“How To Audition for TV Commercials” Quotes

I recently read “How To Audition for TV Commercials: From the Ad Agency Point of View” by W.L. Jenkins. I recommend this book as an addition to taking a commercial class or doing one on one coaching. Here are the quotes I found must useful:

“If you treat every part as if it were a big one, you’ll book lots of small ones.” (1)

“Ad agencies and directors want to see someone that we believe. We want somebody who is that person in the commercial.” (4)

“If you come in and you’re not as serious as we are, then we don’t want you!” (7)

“The final decision between you and another talented actor who looks just as right for the part as you do may not be about being right for the part at all. It may come down to, “are you a person we want to work with?” An actor who seems to be taking the situation lightly isn’t somebody we want to work with.” (7)

“If your motivation comes purely from the idea that this looks like an easy way to make a few bucks, then you won’t last very long.” (8)

“What happens in that audition studio is really more important than what happens in the commercial.” (8)

“Every character written into any TV commercial, directly or indirectly, has something to do with what’s being sold. They know how they fit in with that program without actually being a salesperson.” (10)

“Dorothy Kelly looks for “a feeling of confidence. A feeling that the person is a professional. Someone who knows what they’re doing so there’s that certain bearing. That the person is in control.” (11)

“One of the things that hindered me as an actor was that I got so hung up on who I thought I wanted people to think I was that I forgot who I was.” (15)

“Advertising is a cutthroat business where agencies spend a lot of time landing a client and, once they ge tone, spend the rest of their time trying not to lose it.” (20)

“Advertising people don’t have much time to get things done, so the one thing that you don’t want to do as an actor is waste their time at an audition.” (20)

“Brand personality. Target market. Tone and manner. These three advertising elements are the DNA of a brand, and therefore, elements that are at the heart of a commercial.” (26)

“You’re always going to be confronted by scripts that don’t track. What do you do there? The best thing is to roll up your sleeves and look for the concept.” (29)

“The creative team wants to know, “Is this ad honest? … Believable? … Clear? … Memorable? … And lastly, they want to know: if we replaced our client’s logo at the end of the spot with one of our competitors, could they say the same thing we’re saying?” (31)

“As far as the client is concerned, their product is the star of the commercial, not you.” (39)

“A TV commercial concept will be directly related to the prospect of either selling something or creating a strong bond between the target market and the advertiser.” (43)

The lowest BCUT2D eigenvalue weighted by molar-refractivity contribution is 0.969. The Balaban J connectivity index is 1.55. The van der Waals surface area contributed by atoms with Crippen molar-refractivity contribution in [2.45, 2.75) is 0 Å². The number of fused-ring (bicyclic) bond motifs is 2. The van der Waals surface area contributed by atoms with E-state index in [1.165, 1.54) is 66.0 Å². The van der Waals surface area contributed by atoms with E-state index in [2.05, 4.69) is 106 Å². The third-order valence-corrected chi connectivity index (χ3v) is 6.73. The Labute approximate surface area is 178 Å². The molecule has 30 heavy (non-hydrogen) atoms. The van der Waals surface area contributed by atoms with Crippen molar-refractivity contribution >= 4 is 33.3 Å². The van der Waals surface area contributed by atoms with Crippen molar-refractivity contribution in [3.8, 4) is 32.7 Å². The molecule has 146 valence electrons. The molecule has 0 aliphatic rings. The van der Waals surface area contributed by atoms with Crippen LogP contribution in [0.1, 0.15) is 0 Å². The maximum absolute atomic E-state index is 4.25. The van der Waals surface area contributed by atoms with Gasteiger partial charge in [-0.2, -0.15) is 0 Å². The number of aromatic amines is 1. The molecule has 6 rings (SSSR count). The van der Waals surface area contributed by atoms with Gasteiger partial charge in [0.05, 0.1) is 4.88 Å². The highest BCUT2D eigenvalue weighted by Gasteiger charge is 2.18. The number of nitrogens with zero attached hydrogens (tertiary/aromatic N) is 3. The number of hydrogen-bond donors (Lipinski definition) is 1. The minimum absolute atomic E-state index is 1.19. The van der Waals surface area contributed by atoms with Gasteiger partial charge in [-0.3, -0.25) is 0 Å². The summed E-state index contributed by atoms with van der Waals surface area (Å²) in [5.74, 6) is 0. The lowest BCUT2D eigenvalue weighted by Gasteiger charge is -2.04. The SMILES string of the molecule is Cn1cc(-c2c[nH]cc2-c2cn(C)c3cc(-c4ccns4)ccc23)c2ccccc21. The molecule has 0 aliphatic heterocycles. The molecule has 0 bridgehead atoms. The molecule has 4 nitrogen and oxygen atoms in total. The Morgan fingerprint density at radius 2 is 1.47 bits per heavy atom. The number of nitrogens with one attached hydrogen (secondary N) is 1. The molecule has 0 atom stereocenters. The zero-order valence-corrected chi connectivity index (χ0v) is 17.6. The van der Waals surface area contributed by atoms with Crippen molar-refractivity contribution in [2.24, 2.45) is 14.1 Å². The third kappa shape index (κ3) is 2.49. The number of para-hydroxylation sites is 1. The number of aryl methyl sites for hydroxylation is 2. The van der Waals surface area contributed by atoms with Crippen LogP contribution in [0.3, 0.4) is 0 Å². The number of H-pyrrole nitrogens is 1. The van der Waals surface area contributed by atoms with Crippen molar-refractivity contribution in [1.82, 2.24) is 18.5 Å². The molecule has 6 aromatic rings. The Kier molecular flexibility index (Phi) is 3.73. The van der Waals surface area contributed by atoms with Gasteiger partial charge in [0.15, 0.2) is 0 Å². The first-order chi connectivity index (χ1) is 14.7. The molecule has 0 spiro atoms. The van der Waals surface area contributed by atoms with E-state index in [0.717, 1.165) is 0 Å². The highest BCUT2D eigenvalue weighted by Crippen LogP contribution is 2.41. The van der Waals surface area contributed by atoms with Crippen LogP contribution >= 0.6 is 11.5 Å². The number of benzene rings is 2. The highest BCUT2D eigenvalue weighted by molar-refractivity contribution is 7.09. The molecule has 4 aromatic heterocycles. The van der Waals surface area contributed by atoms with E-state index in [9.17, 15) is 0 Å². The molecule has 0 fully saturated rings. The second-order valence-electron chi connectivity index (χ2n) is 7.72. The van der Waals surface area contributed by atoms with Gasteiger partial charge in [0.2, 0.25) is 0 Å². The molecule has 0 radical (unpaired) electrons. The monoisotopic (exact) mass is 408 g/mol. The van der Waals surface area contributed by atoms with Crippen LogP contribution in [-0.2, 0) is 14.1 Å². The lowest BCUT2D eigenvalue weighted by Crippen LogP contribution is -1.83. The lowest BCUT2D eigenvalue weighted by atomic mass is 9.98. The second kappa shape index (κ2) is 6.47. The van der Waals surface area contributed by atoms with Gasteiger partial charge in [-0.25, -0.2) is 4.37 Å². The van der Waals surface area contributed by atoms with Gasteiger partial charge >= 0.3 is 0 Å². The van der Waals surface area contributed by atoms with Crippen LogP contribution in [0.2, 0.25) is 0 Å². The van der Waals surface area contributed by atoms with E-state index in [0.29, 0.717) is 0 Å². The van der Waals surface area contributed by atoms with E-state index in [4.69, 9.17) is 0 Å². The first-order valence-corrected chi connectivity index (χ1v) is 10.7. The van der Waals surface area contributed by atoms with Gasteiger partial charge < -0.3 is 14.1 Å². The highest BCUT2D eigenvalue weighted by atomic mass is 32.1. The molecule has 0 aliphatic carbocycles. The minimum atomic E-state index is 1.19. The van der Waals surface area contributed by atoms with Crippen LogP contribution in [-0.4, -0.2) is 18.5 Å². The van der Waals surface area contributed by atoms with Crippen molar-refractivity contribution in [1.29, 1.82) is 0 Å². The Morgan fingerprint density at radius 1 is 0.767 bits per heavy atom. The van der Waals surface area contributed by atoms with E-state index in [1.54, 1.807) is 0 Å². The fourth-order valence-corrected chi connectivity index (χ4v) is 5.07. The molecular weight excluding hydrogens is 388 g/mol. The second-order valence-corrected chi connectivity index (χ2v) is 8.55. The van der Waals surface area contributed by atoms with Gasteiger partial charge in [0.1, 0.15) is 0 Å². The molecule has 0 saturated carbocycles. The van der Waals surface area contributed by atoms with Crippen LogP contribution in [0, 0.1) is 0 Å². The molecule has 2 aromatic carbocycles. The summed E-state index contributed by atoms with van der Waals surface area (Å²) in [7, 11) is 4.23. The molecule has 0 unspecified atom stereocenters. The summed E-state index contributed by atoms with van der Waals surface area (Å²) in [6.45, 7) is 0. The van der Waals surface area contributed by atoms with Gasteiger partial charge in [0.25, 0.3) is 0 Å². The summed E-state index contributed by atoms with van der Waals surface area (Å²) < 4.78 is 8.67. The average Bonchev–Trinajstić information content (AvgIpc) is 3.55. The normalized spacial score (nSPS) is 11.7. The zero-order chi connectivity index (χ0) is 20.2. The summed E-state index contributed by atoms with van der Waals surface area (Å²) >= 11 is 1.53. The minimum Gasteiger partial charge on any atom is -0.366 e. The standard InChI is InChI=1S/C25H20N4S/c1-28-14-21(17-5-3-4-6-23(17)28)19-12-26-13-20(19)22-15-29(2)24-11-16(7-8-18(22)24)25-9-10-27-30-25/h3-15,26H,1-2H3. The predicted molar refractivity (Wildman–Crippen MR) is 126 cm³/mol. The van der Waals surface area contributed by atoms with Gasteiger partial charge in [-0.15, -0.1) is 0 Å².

“One giveaway to a brand’s personality is its slogan.” (45)

“Reading for an advertiser where you’ve discovered the style of music they use in their ads could be helpful.” (47)

“Don’t Sell! Actors who can deliver “selly” ad copy without selling are number one in my book.” (51)

“Look for the approval date at the top of the script. That date – or its revision number – is your clue to a change in the commercial.” (58)

“MOS means filming without sound.” (61)

“The best way to play misdirection is with honest conviction.” (69)

“When scenes look short, that doesn’t mean that when you read, you must rush to do them in the allotted time.” (70)

“If they don’t include the name of the advertiser, ask who it is. If they don’t tell you what’s being advertised – a product or a service – find that out, too.” (107)

“It will be infinitely more helpful if you know something about the director’s style and the kind of spots he directs before you go to the initial call.” (108)

“Speak to the casting director or have your agent speak to the casting director and ask, ‘What types of spots does this director do? Is he a comedy director? Is he a drama director? Is he a people director?’” (109)

“When you put on any of these [audition] outfits, it should look like something you wear all the time.” (112)

“If you make it to the callback, wear the same clothes you wore to the audition. That little bit of recognition can go a long way.” (112)

“Never, never wear read; red bleeds on videotape.” (115)

“Don’t ask acting questions like, “What’s my motivation?”” (120)

“Be sure to find out when the callback is being held and when the spot is shooting.” (121)

“Believe that they’re looking for you.” (122)

“Ask if you’re being paired with someone. If so, find someone to run lines with, even if you’re not going to go in with them.” (123)